A great number of noblemen, ladies, and gentlemen of the first quality, (near 200 in number) were condemned in grievous fines to the king's use, for continuing in London, and not residing in their respective counties, and at their mansion-house, which the king by proclamation had commanded, as were also others for enlarging the city of London by new buildings.”—Hist. Stu. p. 125.-Rapin, Vol. x. p. 257. These impositions not being sufficient to answer the king's exi-. gencies," he erected an office for licensing his subjects to travel : another office for letters: another for forfeitures for such as spoil the highways : all these were enacted without a statute."--Hist. Stu.
“ Five subsidies only mentioned as intended to be granted in the second parliament,” Lord Clarendon complains, “were exacted with the same
rigour throughout the kingdom, as if an act had passed for that purpose; and divers gentlemen of prime quality were, for refusing to pay the same, committed to prison with great rigour and extraordinary circumstances. And could it be imagined, that those men would meet again in a free parliament, without a sharp and severe expostulation, and inquisition into their own right, and the power that had imposed upon that right? And yet all these provocations, and many other almost of as large an extent, produced no other resentment than the petition of right, of no prejudice to the crown, which was likewise purchased at the price of five subsidies more; and in a very short time after that supply was granted, that parliament was likewise, with strange circumstances of passion on all sides, dissolved.” - Clarend. Vol. I.
Let us hear this noble lord farther laying open the intolerable oppressions of the court, and the sources of the civil war. “ Supplemental acts of state were made to supply defects of law; and so tonnage and poundage, and other duties, were collected by order of council, which had been positively refused to be settled by act of parliament, and new and greater impositions laid upon trade. For the better support of these extraordinary ways, and to protect the agents and instruments employed in them, and to discountenance and suppress all bold inquiries and opposers, the council-table and star-chamber (two arbitrary and oppressive courts) enlarge their jurisdiction to a vast extent: holding for honourable that which pleased ; and for just that which profited : and being the same persons in several rooms, grew both courts of law to determine right, and courts of revenue to bring money into the treasury: the council-table by proclamations en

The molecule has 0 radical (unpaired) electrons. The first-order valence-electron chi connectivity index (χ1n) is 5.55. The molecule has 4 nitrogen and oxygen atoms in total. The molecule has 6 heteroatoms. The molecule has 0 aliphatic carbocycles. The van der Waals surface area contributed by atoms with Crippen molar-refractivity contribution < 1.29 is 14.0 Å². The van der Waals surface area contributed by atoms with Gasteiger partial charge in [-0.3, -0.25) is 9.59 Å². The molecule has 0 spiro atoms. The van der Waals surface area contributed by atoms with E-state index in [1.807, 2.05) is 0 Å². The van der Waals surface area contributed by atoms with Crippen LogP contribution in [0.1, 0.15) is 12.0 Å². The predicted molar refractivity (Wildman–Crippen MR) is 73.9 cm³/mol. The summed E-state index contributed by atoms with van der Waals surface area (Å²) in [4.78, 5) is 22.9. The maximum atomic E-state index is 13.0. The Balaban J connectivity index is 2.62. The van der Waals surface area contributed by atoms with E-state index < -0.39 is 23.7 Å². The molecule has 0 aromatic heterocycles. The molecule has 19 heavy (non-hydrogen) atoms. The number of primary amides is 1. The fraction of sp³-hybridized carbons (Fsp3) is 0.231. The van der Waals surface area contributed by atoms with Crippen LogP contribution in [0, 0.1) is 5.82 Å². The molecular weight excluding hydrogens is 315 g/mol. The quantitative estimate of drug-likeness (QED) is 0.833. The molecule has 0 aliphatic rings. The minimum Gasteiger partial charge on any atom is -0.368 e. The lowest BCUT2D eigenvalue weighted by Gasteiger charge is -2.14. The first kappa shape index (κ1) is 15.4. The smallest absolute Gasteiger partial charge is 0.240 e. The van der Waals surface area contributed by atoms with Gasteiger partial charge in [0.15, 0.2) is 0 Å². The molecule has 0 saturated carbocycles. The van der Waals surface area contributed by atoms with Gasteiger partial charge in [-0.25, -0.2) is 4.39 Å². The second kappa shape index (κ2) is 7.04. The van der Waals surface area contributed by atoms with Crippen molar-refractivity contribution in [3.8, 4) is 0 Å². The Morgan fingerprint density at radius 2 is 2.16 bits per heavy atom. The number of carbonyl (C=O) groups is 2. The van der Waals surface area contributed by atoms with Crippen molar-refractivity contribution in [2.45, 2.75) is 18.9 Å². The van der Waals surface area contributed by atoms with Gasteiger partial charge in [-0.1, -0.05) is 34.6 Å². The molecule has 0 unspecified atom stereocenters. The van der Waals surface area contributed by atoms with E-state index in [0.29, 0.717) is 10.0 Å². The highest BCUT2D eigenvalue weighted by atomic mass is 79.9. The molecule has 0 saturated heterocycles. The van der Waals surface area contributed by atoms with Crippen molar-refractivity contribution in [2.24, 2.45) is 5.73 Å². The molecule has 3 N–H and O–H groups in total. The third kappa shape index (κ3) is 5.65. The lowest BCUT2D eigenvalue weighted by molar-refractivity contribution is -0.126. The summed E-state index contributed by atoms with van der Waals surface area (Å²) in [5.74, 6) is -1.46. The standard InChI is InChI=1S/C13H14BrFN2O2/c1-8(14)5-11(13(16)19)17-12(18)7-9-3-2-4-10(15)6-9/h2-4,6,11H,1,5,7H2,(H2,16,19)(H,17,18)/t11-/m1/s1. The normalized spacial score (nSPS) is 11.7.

joining the people what was not enjoined by the law, and prohibiting that which was not prohibited; and the star-chamber censuring the breach and disobedience of these proclamations by very great fines and imprisonment; so that any disrespect to any acts of state, or to the persons of statesmen, was in no time more penal : and those foundations of right by which men valued their security, to the apprehension and understanding of wise men, never more in danger to be destroyed.”—Clarend. Vol. 1. p. 67, 68, 69.
“There was continual occasion to use violence; to seize the effects and to imprison the merchants, in order to oblige them to pay what the house of commons had declared illegal. The officers of the customs were impowered by the council to enter into any ship, vessel or house, and to search any trunk or chest, and break any bulk whatsoever, in default of the payment of customs. This had never been practised before: and these officers, under colour of searching, used a great many oppressions and rogueries, which made people exclaim the more.-"Rapin, Vol. x. p. 248, 249.
“ He sent letters under his privy seal into the several counties of England, directed to such persons as he thought best able to lend ; requiring by way
of loan such sums as each was taxed at.” This loan a noble army of patriots bravely refused to pay, and severely suffered for it « Sir Thomas Wentworth, Sir Walter Earle, Sir John Strangeways, Sir Thomas Grantham, Sir John Elliot &c. with many others (in the whole 22 knights, and other gentlemen of birth and character, to the number of 78) were imprisoned in the Marshalsea, Fleet, Gate-house, and other prisons, in counties most distant from their seats, for refusing to lend what money the council was pleased to assess them. Sir Peter Hayman, one of the barons of